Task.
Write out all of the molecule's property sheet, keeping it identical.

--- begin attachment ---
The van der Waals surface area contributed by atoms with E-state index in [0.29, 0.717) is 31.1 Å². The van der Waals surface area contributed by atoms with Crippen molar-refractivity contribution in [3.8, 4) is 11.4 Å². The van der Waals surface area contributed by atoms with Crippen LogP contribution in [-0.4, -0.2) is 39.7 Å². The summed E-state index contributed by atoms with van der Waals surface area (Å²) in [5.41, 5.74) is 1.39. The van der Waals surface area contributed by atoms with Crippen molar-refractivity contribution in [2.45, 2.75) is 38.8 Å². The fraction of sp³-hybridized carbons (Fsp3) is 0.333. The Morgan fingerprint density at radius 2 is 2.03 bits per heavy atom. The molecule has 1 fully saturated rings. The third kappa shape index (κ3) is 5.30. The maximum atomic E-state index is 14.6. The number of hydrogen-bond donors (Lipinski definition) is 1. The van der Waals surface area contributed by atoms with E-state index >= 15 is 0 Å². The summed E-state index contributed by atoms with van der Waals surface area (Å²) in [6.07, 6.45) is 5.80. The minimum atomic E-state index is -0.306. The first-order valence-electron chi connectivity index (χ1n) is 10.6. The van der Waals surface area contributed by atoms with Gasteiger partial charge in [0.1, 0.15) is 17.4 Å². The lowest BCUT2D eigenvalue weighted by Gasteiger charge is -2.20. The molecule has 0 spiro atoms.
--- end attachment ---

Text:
The van der Waals surface area contributed by atoms with E-state index in [0.29, 0.717) is 31.1 Å². The van der Waals surface area contributed by atoms with Crippen molar-refractivity contribution in [3.8, 4) is 11.4 Å². The van der Waals surface area contributed by atoms with Crippen LogP contribution in [-0.4, -0.2) is 39.7 Å². The summed E-state index contributed by atoms with van der Waals surface area (Å²) in [5.41, 5.74) is 1.39. The van der Waals surface area contributed by atoms with Crippen molar-refractivity contribution in [2.45, 2.75) is 38.8 Å². The fraction of sp³-hybridized carbons (Fsp3) is 0.333. The Morgan fingerprint density at radius 2 is 2.03 bits per heavy atom. The molecule has 1 fully saturated rings. The third kappa shape index (κ3) is 5.30. The maximum atomic E-state index is 14.6. The number of hydrogen-bond donors (Lipinski definition) is 1. The van der Waals surface area contributed by atoms with E-state index >= 15 is 0 Å². The summed E-state index contributed by atoms with van der Waals surface area (Å²) in [6.07, 6.45) is 5.80. The minimum atomic E-state index is -0.306. The first-order valence-electron chi connectivity index (χ1n) is 10.6. The van der Waals surface area contributed by atoms with Gasteiger partial charge in [0.1, 0.15) is 17.4 Å². The lowest BCUT2D eigenvalue weighted by Gasteiger charge is -2.20. The molecule has 0 spiro atoms.